Reported benefits have even swayed a Home Secretary not otherwise known for permissiveness to make medical cannabis more widely available.
But legal changes remain difficult to put into practice and the costs are excessive, leaving many dependent on unreliable, black markets – or to grow their own.
There are definite advantages to controlling the strains, the inputs added, and cutting out the supply chain. But it comes at the cost of turning one’s home into a crime scene, always at risk from informers and an over-ambitious police force.
The objective of Carly’s campaign is to provide some cover for those who see no choice but continue grow cannabis.
In spite of the media attention surrounding the cases of Alfie Dingley and Billy Caldwell, the number of medical cannabis patients runs into single figures.
In equally restrictive Germany, by contrast, 40,000 patients now have their medical cannabis dispensed at local pharmacies and paid by medical insurance.
Until a functioning system is set up in the UK, sick people will continue to be maltreated by the law.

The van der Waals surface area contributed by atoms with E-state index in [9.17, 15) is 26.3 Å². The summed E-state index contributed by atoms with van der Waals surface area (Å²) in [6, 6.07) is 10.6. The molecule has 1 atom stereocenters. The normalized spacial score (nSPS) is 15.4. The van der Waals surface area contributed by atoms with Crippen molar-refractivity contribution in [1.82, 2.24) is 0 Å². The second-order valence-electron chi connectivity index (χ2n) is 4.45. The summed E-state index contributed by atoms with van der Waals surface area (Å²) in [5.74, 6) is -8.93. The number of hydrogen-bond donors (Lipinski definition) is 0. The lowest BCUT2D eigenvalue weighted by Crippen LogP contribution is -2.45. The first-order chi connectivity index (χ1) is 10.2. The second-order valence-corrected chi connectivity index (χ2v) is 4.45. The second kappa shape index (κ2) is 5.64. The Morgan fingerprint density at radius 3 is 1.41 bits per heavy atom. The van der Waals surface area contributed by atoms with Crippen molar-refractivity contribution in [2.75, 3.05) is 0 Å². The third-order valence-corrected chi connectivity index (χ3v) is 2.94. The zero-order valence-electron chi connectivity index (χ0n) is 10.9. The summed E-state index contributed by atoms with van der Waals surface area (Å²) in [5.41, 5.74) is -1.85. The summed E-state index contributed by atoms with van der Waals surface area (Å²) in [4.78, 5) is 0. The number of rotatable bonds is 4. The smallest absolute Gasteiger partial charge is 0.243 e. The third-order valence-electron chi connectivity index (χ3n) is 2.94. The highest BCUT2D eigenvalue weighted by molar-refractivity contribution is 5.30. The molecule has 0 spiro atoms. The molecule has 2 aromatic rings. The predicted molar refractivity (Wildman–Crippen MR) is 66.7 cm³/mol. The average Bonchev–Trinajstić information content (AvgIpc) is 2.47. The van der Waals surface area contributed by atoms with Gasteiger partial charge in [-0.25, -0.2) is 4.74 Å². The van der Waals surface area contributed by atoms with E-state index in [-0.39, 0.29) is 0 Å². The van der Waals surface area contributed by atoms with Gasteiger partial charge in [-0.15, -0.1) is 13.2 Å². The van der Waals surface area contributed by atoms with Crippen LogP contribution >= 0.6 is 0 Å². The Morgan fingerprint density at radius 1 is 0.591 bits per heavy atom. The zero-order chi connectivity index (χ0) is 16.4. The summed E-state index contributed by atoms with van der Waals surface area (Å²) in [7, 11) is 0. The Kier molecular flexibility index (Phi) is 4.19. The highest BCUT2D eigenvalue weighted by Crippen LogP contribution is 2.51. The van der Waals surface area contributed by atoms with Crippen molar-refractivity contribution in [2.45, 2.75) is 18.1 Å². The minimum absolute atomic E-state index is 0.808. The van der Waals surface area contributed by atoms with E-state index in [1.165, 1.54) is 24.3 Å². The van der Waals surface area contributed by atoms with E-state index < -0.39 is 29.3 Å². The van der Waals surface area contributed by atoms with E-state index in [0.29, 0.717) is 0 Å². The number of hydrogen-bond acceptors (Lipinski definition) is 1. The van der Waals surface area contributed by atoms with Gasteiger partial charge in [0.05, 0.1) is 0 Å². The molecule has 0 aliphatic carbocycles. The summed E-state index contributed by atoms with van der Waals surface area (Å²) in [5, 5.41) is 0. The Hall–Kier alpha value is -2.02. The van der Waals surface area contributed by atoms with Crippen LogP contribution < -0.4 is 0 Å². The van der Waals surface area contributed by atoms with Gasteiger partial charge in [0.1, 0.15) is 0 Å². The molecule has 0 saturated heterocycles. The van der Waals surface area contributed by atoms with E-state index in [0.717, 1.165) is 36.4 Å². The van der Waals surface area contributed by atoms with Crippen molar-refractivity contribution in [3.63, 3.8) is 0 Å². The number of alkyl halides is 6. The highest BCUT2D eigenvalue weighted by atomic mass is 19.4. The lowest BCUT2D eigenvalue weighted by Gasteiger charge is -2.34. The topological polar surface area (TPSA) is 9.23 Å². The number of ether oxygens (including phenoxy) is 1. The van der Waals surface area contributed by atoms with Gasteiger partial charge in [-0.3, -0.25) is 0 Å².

John Kelly, Director, Recovery Research Institute
What problems would legalisation of cannabis solve and which would it create?
Also, who will the casualties be if these different policies are implemented?
Legalisation obviously would reduce criminality and reduce the number of related arrests, which can be large in the UK.
But legalisation would boost population exposure to a psychoactive drug which produces addiction (about 10% of users will meet medical criteria for cannabis use disorder; up to 35% in daily users). It can also induce acute as well as lasting psychoses and potentially life-long psychotic spectrum illnesses, including schizophrenia.
And in young people, it can induce neurological change which may have life-long ramifications in terms of brain function.
Then, there would be increases in intoxication-related accidents; most notably, driving under the influence of cannabis, shown to double risk of car accidents.
If it were legalised in the UK many don’t realise there are also many different ways of legalising. We could go the same path as alcohol and tobacco and allow full commercialisation.
Or, without commercialisation, allowing people to grow their own and use it, but forbid branding.
Beyond decriminalisation, this might be a good middle-ground solution. It would reduce crime, but minimize clinical and public health consequences that greater population exposure and aggressive marketing and branding brings.